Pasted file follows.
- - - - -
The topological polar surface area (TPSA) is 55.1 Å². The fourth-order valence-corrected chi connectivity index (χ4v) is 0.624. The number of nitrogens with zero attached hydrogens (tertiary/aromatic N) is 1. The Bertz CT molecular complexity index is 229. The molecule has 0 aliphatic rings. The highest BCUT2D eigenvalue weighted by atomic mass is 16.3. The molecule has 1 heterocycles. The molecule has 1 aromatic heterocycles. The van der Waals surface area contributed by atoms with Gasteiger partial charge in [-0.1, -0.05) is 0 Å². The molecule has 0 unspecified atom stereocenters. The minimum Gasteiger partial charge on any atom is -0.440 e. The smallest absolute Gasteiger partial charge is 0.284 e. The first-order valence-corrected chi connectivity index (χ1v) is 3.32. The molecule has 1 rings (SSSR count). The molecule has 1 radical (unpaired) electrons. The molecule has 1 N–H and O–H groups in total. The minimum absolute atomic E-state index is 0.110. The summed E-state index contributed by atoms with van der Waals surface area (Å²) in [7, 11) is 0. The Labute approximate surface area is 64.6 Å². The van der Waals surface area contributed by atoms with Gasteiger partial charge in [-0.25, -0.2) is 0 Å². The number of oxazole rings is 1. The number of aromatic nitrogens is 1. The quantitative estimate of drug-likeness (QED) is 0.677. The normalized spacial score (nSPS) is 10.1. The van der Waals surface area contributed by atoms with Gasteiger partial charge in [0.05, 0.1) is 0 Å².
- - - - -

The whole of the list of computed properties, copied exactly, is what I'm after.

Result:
The topological polar surface area (TPSA) is 55.1 Å². The fourth-order valence-corrected chi connectivity index (χ4v) is 0.624. The number of nitrogens with zero attached hydrogens (tertiary/aromatic N) is 1. The Bertz CT molecular complexity index is 229. The molecule has 0 aliphatic rings. The highest BCUT2D eigenvalue weighted by atomic mass is 16.3. The molecule has 1 heterocycles. The molecule has 1 aromatic heterocycles. The van der Waals surface area contributed by atoms with Gasteiger partial charge in [-0.1, -0.05) is 0 Å². The molecule has 0 unspecified atom stereocenters. The minimum Gasteiger partial charge on any atom is -0.440 e. The smallest absolute Gasteiger partial charge is 0.284 e. The first-order valence-corrected chi connectivity index (χ1v) is 3.32. The molecule has 1 rings (SSSR count). The molecule has 1 radical (unpaired) electrons. The molecule has 1 N–H and O–H groups in total. The minimum absolute atomic E-state index is 0.110. The summed E-state index contributed by atoms with van der Waals surface area (Å²) in [7, 11) is 0. The Labute approximate surface area is 64.6 Å². The van der Waals surface area contributed by atoms with Gasteiger partial charge in [-0.25, -0.2) is 0 Å². The number of oxazole rings is 1. The number of aromatic nitrogens is 1. The quantitative estimate of drug-likeness (QED) is 0.677. The normalized spacial score (nSPS) is 10.1. The van der Waals surface area contributed by atoms with Gasteiger partial charge in [0.05, 0.1) is 0 Å².